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Extension > Garden > Yard and Garden > Vegetables > Diseases of cucurbits > Choanephora rot

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Choanephora rot

Michelle Grabowski

Choanephora Rot, also known as blossom end rot or wet rot, is a disease most commonly found on summer squash under wet conditions. This disease has been seen occasionally on other cucurbits including pumpkin and vegetable marrow.


plant with end covered in black fuzz

M. Grabowski, University of Minnesota

Important biology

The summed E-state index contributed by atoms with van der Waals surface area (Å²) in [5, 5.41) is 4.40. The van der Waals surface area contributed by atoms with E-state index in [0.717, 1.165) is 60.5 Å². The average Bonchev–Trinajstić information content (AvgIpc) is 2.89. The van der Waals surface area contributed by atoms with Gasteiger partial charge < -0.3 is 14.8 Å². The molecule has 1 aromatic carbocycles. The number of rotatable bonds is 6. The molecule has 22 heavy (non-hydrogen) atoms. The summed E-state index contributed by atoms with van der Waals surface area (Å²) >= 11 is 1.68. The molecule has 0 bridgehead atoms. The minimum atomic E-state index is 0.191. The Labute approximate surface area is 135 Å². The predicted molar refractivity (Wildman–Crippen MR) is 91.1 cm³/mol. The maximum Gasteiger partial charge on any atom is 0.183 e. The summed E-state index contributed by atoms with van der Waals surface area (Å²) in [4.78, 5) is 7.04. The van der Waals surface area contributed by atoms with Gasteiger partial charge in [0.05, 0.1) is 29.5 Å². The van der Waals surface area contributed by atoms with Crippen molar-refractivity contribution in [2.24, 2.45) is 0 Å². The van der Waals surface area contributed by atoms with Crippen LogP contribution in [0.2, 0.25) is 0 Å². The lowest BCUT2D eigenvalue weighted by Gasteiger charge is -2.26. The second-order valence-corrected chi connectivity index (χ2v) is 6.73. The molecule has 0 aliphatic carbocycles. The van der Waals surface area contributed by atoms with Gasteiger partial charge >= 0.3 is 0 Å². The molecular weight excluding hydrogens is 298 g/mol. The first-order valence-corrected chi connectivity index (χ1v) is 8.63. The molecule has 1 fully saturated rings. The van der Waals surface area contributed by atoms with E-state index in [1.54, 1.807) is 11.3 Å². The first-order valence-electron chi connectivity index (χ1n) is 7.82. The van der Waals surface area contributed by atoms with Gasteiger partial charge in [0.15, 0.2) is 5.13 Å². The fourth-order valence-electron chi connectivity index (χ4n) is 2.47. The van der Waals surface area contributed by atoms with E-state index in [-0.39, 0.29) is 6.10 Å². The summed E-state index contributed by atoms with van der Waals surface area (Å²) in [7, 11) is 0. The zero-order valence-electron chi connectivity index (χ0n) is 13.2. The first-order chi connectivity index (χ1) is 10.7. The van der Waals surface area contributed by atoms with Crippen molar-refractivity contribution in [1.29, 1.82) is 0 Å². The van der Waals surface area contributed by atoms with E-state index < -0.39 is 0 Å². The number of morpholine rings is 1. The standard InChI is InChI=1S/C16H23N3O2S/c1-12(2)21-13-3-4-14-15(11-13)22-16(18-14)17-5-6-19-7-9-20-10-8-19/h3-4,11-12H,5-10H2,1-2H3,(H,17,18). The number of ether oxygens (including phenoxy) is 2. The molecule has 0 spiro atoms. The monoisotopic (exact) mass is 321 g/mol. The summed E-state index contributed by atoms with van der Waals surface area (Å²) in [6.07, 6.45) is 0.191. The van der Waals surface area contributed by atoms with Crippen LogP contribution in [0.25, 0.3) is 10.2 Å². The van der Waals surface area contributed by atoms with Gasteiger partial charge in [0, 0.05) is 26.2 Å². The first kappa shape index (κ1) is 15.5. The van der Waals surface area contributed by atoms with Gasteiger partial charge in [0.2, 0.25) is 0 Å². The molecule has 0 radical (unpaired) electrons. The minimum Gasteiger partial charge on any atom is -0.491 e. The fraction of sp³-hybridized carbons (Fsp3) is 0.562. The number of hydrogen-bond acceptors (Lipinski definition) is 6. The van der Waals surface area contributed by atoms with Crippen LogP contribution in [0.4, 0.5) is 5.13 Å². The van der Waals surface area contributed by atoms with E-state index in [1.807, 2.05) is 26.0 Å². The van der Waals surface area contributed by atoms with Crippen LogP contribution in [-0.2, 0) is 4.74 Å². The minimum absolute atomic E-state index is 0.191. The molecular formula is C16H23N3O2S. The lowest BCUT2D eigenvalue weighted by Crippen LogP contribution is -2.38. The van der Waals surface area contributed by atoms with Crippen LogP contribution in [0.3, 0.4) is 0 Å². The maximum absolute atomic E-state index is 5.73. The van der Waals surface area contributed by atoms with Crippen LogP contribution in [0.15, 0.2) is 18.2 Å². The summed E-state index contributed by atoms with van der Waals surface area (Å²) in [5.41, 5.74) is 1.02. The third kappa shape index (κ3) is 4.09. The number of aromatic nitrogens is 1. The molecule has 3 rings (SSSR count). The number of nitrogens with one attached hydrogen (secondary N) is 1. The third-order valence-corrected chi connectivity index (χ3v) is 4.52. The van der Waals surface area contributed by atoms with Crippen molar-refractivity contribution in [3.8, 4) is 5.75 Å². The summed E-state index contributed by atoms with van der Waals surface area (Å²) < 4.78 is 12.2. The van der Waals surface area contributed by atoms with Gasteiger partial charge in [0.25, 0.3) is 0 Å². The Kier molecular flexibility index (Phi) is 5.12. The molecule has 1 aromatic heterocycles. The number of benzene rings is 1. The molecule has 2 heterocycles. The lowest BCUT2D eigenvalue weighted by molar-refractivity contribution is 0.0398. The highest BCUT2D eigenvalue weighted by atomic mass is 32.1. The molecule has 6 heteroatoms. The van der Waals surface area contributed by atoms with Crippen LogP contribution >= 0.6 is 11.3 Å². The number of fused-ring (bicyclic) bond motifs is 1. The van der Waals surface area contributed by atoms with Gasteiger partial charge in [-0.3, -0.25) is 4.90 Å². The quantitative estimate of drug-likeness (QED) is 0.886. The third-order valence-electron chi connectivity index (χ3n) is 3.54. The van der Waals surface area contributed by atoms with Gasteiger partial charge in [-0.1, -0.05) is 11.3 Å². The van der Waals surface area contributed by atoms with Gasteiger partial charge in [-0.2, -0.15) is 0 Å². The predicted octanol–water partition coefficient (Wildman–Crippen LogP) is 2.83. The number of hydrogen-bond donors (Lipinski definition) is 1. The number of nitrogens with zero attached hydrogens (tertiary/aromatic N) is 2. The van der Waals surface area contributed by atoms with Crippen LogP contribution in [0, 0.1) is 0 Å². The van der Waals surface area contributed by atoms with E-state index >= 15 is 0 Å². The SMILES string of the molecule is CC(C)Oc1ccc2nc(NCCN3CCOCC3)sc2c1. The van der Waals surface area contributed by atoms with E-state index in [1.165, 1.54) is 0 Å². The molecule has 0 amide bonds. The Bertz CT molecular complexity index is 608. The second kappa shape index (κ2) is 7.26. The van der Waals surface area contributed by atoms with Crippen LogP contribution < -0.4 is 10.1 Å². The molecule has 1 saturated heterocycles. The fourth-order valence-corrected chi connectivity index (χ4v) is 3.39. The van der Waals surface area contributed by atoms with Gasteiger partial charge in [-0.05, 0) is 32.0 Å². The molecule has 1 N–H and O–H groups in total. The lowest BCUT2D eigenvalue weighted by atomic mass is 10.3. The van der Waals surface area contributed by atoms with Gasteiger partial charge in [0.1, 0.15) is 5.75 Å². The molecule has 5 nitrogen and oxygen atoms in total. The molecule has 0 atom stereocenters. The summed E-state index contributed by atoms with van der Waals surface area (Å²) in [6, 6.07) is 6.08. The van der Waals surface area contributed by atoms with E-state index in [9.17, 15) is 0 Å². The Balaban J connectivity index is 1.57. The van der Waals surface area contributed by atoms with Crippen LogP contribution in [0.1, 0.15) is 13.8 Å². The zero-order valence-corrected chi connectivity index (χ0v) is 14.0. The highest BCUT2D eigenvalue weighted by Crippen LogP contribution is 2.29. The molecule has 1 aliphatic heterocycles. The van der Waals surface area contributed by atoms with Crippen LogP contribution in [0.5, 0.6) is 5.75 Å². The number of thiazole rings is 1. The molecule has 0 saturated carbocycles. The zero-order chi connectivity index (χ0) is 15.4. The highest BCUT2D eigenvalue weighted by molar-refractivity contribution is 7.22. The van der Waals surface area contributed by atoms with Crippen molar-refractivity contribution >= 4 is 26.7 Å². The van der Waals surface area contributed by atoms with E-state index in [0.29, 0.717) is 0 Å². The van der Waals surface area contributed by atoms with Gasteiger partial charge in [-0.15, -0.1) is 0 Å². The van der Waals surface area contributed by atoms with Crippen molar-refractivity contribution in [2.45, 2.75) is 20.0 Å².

Choanephora rot is caused by the fungus Choanephora cucurbitarum. The fungus survives from season to season in crop debris and is spread to new flowers by insects, splashing water, or wind. Infection most commonly occurs on flowers, although the fungi can also infect through wounds on the fruit. Infected flowers are soft, rotted and quickly become covered with first white then purplish black fungal growth. In female flowers, the infection progresses into the fruit and results in soft water rot of the blossom end of the squash. The fungus thrives in wet conditions.


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